HONESDALE - Borough Council has denied a conditional-use application submitted by a property owner who had sought to establish ground-floor apartments on Main Street.
Council members Harry DeVrieze, Scott Smith, Dan Barnes, Bill Canfield and Juanita Pisano voted unanimously Monday night in denying the application submitted by Nicholas Bamonte, owner of the former Hanson building at 1037 Main Street.
Council President James Brennan had recused himself from voting due to his owning property on Main Street.
Councilman Robert Jennings was absent due to an illness.
Bamonte, a New York resident, has six second-floor apartments in the building and had sought to add two more on the ground floor.
He had previously stressed to council that the front of the building, currently vacant, would house a store. The storefront would be about 1,400 square feet and the proposed two rear, ground-floor, two-bedroom apartments would be about 800 square feet each.
Main Street is zoned C-1 - commercial/retail/office and the ground-floor apartments needed to be conditionally approved since they would have been a nonconforming use.
The property owner can appeal council's decision in commonwealth court, said Richard Henry, the borough's solicitor.
Contacted Tuesday, Bamonte said he had not heard about council's decision and did not know if he would appeal it. His lawyer, A.G. Howell, did not return calls seeking comment.
DeVrieze, who made the motion to deny the application, said in an interview he voted against the proposal in large part because speakers at public meetings were generally against ground-floor apartments on Main Street.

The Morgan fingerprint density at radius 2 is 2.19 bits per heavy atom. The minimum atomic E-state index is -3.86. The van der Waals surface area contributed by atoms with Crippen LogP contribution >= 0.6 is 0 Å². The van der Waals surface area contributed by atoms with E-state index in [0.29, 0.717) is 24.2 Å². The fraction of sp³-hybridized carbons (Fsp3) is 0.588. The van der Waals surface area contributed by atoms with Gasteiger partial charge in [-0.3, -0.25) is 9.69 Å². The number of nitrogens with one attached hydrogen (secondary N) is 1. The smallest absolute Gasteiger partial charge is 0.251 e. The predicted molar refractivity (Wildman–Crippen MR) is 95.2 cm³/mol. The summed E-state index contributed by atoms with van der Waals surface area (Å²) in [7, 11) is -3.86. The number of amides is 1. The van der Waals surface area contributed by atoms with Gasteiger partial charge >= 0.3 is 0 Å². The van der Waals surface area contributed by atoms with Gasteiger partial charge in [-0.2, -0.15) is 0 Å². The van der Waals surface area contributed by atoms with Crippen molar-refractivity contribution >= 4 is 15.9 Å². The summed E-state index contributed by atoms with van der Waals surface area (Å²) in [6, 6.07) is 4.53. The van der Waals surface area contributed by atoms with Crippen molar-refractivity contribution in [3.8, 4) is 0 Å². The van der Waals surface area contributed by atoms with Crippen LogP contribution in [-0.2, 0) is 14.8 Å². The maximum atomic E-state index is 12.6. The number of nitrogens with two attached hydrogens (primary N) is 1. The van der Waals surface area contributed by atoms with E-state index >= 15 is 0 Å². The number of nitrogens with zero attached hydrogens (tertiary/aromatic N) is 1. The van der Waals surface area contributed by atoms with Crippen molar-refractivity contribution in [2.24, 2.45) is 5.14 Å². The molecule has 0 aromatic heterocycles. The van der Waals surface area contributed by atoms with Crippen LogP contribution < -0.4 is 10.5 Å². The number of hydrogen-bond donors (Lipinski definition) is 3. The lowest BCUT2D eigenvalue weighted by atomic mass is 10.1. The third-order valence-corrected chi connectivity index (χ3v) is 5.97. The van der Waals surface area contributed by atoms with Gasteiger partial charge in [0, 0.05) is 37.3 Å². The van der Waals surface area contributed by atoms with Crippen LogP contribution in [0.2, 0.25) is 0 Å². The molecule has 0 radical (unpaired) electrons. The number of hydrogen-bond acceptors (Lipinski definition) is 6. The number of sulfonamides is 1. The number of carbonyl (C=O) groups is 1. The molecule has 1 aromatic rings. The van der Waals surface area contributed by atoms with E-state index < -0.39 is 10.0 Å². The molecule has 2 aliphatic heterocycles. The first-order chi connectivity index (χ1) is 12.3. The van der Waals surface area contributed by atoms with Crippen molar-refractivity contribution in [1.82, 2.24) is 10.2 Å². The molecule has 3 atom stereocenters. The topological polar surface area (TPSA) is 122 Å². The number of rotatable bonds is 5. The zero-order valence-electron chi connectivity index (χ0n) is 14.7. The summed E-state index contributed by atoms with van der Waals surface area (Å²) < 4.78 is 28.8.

The councilman also noted that the proposal went against the comprehensive plan and was not recommended by the borough planning commission.
DeVrieze said even if he personally was for ground-floor apartments in the district he still would have voted against the proposal due to the public's sentiment.
Gail Tucker, executive director of The Greater Honesdale Partnership, said the organization is very pleased with council's decision.
Several property owners and business proprietors had previously spoken against Bamonte's proposal, saying there would be parking issues and ground-floor apartments would jeopardize the character of the neighborhood.
The borough planning commission had earlier voted to not recommend the application to borough council, but council was not bound to follow the recommendation.
Councilwoman Juanita Pisano said she voted against the application because, if it was granted, it could open the door to other ground-floor apartments on Main Street.
"And then we wouldn't have a Main Street," she said.